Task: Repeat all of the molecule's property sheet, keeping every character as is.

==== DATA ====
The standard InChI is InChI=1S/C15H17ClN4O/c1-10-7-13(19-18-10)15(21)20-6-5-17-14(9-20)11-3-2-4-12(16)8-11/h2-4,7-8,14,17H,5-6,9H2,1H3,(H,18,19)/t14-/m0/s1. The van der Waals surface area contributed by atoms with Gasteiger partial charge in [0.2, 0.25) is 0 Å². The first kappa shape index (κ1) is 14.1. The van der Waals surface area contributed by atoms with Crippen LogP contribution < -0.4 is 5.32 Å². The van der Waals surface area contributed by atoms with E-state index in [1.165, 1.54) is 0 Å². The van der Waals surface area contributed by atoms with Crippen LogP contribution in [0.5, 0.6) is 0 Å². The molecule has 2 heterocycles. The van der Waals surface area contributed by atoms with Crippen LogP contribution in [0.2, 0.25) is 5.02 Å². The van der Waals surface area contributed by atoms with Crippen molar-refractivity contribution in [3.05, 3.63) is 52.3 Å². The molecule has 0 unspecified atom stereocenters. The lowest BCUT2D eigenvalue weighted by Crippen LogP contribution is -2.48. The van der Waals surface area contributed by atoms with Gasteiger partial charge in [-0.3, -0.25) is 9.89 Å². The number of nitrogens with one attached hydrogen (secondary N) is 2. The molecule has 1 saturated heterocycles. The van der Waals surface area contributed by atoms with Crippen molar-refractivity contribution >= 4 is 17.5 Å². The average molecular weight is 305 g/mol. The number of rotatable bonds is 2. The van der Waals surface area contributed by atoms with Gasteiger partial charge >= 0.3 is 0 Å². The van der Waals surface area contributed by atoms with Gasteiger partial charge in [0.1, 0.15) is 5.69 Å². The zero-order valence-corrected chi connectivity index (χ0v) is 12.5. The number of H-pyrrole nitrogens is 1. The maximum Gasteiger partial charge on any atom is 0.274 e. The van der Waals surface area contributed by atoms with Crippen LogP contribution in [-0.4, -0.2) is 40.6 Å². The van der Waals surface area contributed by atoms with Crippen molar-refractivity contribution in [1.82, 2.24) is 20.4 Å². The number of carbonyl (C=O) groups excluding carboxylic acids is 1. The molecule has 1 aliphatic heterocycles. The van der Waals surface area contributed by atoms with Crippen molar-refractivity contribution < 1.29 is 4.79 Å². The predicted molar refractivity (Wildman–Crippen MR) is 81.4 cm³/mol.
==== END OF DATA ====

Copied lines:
The standard InChI is InChI=1S/C15H17ClN4O/c1-10-7-13(19-18-10)15(21)20-6-5-17-14(9-20)11-3-2-4-12(16)8-11/h2-4,7-8,14,17H,5-6,9H2,1H3,(H,18,19)/t14-/m0/s1. The van der Waals surface area contributed by atoms with Gasteiger partial charge in [0.2, 0.25) is 0 Å². The first kappa shape index (κ1) is 14.1. The van der Waals surface area contributed by atoms with Crippen LogP contribution < -0.4 is 5.32 Å². The van der Waals surface area contributed by atoms with E-state index in [1.165, 1.54) is 0 Å². The van der Waals surface area contributed by atoms with Crippen LogP contribution in [0.5, 0.6) is 0 Å². The molecule has 2 heterocycles. The van der Waals surface area contributed by atoms with Crippen LogP contribution in [0.2, 0.25) is 5.02 Å². The van der Waals surface area contributed by atoms with Crippen molar-refractivity contribution in [3.05, 3.63) is 52.3 Å². The molecule has 0 unspecified atom stereocenters. The lowest BCUT2D eigenvalue weighted by Crippen LogP contribution is -2.48. The van der Waals surface area contributed by atoms with Gasteiger partial charge in [-0.3, -0.25) is 9.89 Å². The number of nitrogens with one attached hydrogen (secondary N) is 2. The molecule has 1 saturated heterocycles. The van der Waals surface area contributed by atoms with Crippen molar-refractivity contribution >= 4 is 17.5 Å². The average molecular weight is 305 g/mol. The number of rotatable bonds is 2. The van der Waals surface area contributed by atoms with Gasteiger partial charge >= 0.3 is 0 Å². The van der Waals surface area contributed by atoms with Gasteiger partial charge in [0.1, 0.15) is 5.69 Å². The zero-order valence-corrected chi connectivity index (χ0v) is 12.5. The number of H-pyrrole nitrogens is 1. The maximum Gasteiger partial charge on any atom is 0.274 e. The van der Waals surface area contributed by atoms with Crippen LogP contribution in [-0.4, -0.2) is 40.6 Å². The van der Waals surface area contributed by atoms with Crippen molar-refractivity contribution in [1.82, 2.24) is 20.4 Å². The number of carbonyl (C=O) groups excluding carboxylic acids is 1. The molecule has 1 aliphatic heterocycles. The van der Waals surface area contributed by atoms with Crippen molar-refractivity contribution < 1.29 is 4.79 Å². The predicted molar refractivity (Wildman–Crippen MR) is 81.4 cm³/mol.